A new video is empowering people in Japan’s famously reticent society to speak up when they witness incidents of sexual harassment, with reactions to the two-minute clip indicating that it is having the desired effect of making people act instead of choosing to look the other way.
The video is part of the #ActiveBystander campaign and was created by Shiori Onuki, a midwife and sex educator who has her own YouTube channel and makes videos under the name Shirolinu, and a woman author who has adopted the pen name Artesia.
First released on October 11, to coincide with the United Nations International Day of the Girl Child, the video was viewed on Twitter alone more than 2 million times in five days. It has also attracted tens of thousands of views on YouTube.
“I wanted men to understand that women are being harmed on a daily basis, which is why I made the main bystander a male character,” Artesia added.
The clips have provoked an outpouring of reactions, including some from women who have experienced these sorts of situations.
“I have had this kind of experience several times, but no one has ever come to help me,” wrote one poster on Twitter. “I want more people to see this video.”
In another message, a woman wrote, “I cried when I watched this video. Things like this have happened to me several times. Even when I was not wearing a short skirt or revealing clothing. When will society change so women do not need to defend ourselves?”
A male poster added: “I once came across a similar situation, but I could not react and, in the end, I did nothing. After watching this video, I have a better idea of how I can intervene to help. Thank you for making this video.”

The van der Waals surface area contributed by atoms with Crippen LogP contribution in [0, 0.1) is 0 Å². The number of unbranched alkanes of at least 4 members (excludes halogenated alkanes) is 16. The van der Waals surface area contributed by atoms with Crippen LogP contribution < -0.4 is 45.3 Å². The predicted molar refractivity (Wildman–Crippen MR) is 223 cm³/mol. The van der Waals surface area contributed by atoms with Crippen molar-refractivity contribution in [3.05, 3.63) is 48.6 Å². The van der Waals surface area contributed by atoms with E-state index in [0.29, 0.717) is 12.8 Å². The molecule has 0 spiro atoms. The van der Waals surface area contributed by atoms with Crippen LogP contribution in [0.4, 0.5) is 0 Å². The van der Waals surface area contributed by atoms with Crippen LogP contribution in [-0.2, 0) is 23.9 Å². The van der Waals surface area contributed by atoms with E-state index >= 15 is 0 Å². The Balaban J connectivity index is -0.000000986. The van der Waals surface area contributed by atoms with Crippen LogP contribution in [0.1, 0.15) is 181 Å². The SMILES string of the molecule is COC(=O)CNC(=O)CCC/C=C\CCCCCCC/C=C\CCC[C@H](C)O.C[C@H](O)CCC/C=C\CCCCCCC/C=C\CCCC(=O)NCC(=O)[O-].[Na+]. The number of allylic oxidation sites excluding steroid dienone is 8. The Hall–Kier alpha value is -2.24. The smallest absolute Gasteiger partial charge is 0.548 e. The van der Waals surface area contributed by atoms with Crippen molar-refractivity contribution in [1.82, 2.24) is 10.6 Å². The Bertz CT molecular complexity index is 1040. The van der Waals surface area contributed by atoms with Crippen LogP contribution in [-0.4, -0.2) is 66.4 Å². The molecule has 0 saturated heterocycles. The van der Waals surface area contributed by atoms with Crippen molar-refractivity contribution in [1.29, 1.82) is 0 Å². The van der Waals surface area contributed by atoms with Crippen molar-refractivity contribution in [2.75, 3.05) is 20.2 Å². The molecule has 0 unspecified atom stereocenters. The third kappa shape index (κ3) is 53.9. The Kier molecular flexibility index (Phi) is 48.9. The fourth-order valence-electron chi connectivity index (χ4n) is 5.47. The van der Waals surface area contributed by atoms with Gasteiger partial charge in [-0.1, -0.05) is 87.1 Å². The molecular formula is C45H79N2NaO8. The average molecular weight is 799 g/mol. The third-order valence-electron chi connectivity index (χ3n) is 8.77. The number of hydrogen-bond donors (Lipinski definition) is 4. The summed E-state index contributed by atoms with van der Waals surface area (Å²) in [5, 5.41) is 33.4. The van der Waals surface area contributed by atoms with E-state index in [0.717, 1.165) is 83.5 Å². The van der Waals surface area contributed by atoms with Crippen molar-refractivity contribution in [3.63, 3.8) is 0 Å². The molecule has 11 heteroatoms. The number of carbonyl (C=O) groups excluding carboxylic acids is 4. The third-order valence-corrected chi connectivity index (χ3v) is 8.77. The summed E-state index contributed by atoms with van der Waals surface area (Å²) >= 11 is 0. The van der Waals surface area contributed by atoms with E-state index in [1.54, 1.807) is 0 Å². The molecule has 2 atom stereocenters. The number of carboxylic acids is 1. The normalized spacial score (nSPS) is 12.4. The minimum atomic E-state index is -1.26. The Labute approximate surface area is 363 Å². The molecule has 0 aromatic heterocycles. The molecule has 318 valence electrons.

Noriko Hama, a professor of economics at Kyoto’s Doshisha University and an advocate of women’s rights, welcomed the initiative, but said she had some concerns.
“I feel there is too much diffidence on the part of the vast majority of Japanese people when they are put in situations such as these,” she told This Week in Asia.
“If it is not something that directly concerns them, they are reluctant to butt in where they are not wanted or they fear that they are misunderstanding a situation.
“It’s the same reluctance we see among most Japanese people to speak out or ask a question,” she said. “Often, these people are looking for social cues in any given situation and when they are absent, they do nothing out of fear of making a mistake and losing face,” she said.
“I think this is a great initiative and certainly long overdue, but I also feel that too many young people in Japan are still in the diffident category and will not, when the situation crops up, rise to the occasion.”
This article was first published in Asia One . All contents and images are copyright to their respective owners and sources.